General: The oblong and low island in the northeast of Franz-Joseph-Land - maximal length about 13 km, maximal width up to 5 km - is almost completely covered by a similarly shaped long but fairly low ice cap with maximal heights around just 100 m above sea level. Only the rocky westernmost cape and a coastal stretch of several kilometres length and up to 1.5 km width in the northeast is free of ice. Like on other islands furthest northeast in Franz Josef Land, sediment layers of the middle to lower Trias surface in the ice-free areas, which elsewhere in the archipelago are hidden deep down in the underground.
Biology, wildlife: The coastal lowland has only a minimal vegetation and the number of breeding birds on the island is small, as well.
History: The island was discovered and named in spring 1874 by the sledge reconnaissance tour under leadership of Payer from the TEGETTHOFF to the North of the archipelago.
During the Cold War, Hoffmann served as an auxiliary strategic airfield in Franz-Josef-Land in addition to the other two air bases Nagurskoe on Alexandra Land and Greem Bell on Graham Bell Island. While on these islands, the bases had gravel runways on the tundra soil, which partly melted up and got soft for short periods in summer, the airstrip on Hoffmann was levelled on the ice of the long ice cap. Sufficient length, an even profile and low height of the ice cap above sea level and a short distance to shore and the ice-free coastal zone for supplies by ship made Hoffmann highly suitable for such a purpose. However, the main military activity, including permanently present staff, was largely restricted to the two other bases. The military station from the 1960s is long abandoned, with its buildings in obvious decay and full of snow and ice.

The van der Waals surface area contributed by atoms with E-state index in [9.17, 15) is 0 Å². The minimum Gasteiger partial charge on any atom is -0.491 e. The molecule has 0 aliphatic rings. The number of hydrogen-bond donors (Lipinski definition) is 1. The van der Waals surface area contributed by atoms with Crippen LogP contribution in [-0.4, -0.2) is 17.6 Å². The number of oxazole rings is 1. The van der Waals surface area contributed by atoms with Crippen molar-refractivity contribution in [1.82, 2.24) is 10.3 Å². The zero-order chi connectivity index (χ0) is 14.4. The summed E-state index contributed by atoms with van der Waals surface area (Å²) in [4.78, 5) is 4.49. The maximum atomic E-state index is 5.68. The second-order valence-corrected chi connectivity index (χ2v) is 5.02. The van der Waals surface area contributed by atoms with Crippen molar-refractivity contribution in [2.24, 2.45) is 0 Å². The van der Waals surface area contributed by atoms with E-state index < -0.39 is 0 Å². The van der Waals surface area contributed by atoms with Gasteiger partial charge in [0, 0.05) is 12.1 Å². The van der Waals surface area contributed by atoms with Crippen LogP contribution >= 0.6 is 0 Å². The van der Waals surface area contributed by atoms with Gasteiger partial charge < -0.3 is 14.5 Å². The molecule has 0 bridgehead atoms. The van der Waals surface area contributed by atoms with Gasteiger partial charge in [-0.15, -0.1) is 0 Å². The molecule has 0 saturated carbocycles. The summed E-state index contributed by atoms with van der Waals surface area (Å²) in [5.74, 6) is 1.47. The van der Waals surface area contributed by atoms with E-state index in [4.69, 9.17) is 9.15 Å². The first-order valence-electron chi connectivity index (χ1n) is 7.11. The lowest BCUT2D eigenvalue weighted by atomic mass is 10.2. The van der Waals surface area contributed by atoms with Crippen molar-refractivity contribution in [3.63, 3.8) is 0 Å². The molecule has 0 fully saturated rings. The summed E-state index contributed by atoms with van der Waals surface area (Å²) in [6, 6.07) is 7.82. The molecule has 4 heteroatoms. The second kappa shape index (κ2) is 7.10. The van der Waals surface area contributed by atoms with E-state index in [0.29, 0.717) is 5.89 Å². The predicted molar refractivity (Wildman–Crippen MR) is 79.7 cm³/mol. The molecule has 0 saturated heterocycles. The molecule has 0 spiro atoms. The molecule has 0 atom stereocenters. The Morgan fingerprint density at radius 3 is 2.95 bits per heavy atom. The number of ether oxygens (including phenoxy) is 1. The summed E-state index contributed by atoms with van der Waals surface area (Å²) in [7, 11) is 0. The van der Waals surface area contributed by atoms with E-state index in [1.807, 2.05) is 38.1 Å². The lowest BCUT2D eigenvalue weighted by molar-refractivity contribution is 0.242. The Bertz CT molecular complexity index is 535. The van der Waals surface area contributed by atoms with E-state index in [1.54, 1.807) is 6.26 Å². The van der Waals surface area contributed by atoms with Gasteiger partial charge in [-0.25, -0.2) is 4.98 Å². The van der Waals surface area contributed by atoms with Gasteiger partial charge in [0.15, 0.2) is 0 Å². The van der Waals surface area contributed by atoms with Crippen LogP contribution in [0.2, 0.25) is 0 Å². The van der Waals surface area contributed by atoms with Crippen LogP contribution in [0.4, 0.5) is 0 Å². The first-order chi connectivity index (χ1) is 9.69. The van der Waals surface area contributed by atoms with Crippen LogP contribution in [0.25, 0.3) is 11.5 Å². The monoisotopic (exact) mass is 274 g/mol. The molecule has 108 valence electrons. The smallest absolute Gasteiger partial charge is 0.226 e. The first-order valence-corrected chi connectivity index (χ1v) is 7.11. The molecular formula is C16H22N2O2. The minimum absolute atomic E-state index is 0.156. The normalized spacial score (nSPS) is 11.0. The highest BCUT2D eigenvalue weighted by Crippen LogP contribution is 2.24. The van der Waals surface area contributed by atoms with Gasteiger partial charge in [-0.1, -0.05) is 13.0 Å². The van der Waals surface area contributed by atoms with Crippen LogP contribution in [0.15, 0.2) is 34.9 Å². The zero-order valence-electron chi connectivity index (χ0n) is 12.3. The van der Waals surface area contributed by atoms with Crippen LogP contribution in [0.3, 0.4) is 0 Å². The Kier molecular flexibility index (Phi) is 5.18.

Because of this former military use, the island is normally off limits for visitors.
Name: The orginal name on the map of Payer from 1874 is spelled Hoffmann. However, on later western maps, one finds also the varieties Hofmann, Goffmann, Gofmann, Goffman, Goffmanna, Gofmanna and Gofmana, partly due to double transscription to kyrillic Russian and back (see also names confusion).
Tourism: Because of the former military use, permission for visiting the island is often denied. Apart from the remains of the former military station, there isn´t much spectacular to see, either. In late June 2007, the adventurers Børge Ousland and Thomas Ulrich spent a night on the island during their 1300 km tour from the North Pole to Cape Flora on the tracks of Nansen and Johansen.